Your obligations under the new NYS Food Donation and Food Scraps Law – and our promise to help make it easy
Working together we can feed our hungry neighbors and keep food waste out of landfills.
Effective January 1, 2022 large generators of excess food – organizations that generate more than 2 tons of wasted food and food scraps per week – are now required to comply with the Food Donation and Food Scraps Recycling Law. Included are restaurants, grocery stores, hotels & motels, colleges & universities, malls, event centers, etc.
Generators of excess food are now required to:
- Separate and donate edible food
- Separate and recycle all remaining food scraps if within 25 miles of an organics recycler
Feeding NYS is here to help
- Current donors that need assistance or clarification should call your local food bank
- If you are not currently donating we will connect you with your local food bank. Call us at 518-930-7000
- If you are currently donating but not recycling, we will assist you in finding your closest recycler/ organic digester. Call us at 518-930-7000
FOOD RESCUE CALL CENTER
Call between the hours of 8:30 am and 4:30 pm Monday through Friday
or email firstname.lastname@example.org
Detailed info and helpful resources
Frequently Asked Questions
Q: What are food scraps?
Food scraps are inedible food, trimmings from the preparation of food, food-soiled paper, and edible food that is not donated.
Q: Why separate food waste from trash?
When excess edible food and food scraps end up at a landfill, their decomposition produces methane, a potent greenhouse gas. Decaying food waste is the single biggest source of methane in New York state.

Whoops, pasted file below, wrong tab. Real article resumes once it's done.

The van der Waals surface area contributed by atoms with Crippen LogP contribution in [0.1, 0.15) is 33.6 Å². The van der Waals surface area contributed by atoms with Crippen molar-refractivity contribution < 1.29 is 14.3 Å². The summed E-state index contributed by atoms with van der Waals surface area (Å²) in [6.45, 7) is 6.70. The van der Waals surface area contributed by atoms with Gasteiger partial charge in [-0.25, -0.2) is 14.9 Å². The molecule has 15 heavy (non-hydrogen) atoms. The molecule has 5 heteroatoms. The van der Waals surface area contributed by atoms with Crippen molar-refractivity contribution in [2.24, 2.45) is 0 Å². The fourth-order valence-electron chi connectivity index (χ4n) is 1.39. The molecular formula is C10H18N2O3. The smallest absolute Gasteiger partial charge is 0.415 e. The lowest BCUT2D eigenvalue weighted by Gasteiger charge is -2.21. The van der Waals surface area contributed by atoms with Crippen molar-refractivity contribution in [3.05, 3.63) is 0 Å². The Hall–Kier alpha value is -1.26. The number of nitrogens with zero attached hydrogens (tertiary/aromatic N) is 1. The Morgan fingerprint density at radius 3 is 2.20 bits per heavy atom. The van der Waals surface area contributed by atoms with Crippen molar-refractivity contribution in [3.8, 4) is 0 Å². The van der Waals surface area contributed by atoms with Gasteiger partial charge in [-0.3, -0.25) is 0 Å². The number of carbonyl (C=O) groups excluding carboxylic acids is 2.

Q: What is my liability when donating?
The federal Bill Emerson Good Samaritan Food Donation Act, as well as New York’s Good Samaritan Law, provide strong liability protection for businesses that donate food in good faith and do not act with gross negligence.
Q: What are the different types of recycling?
Composting – Composting is the controlled aerobic decomposition of organic material such as food scraps, leaves, etc.
Anaerobic digestion – Organic materials are processed in anaerobic conditions by microorganisms which break down the material into biogas and a digestate. More than half of biogas is methane which can be used as a renewable energy source. The digestate can be land applied, composted and used as a soil amendment or processed into fertilizer pellets.
Animal feed – Providing food scraps to supplement feed, in accordance with applicable Dept. of Agriculture and Markets rules.
Land application – Management of organic wastes where the material is applied directly to agricultural fields as a source of nutrients and/or to improve soil quality, reducing the need for commercial fertilizers. methods include direct application to the soil surface or injection to the upper layer of the soil.
Q: I am required to recycle under the law but I don’t know where to do so.
You are not required to use a specific recycler, however to locate your nearest organics recycler, click here and enter your address into the search bar.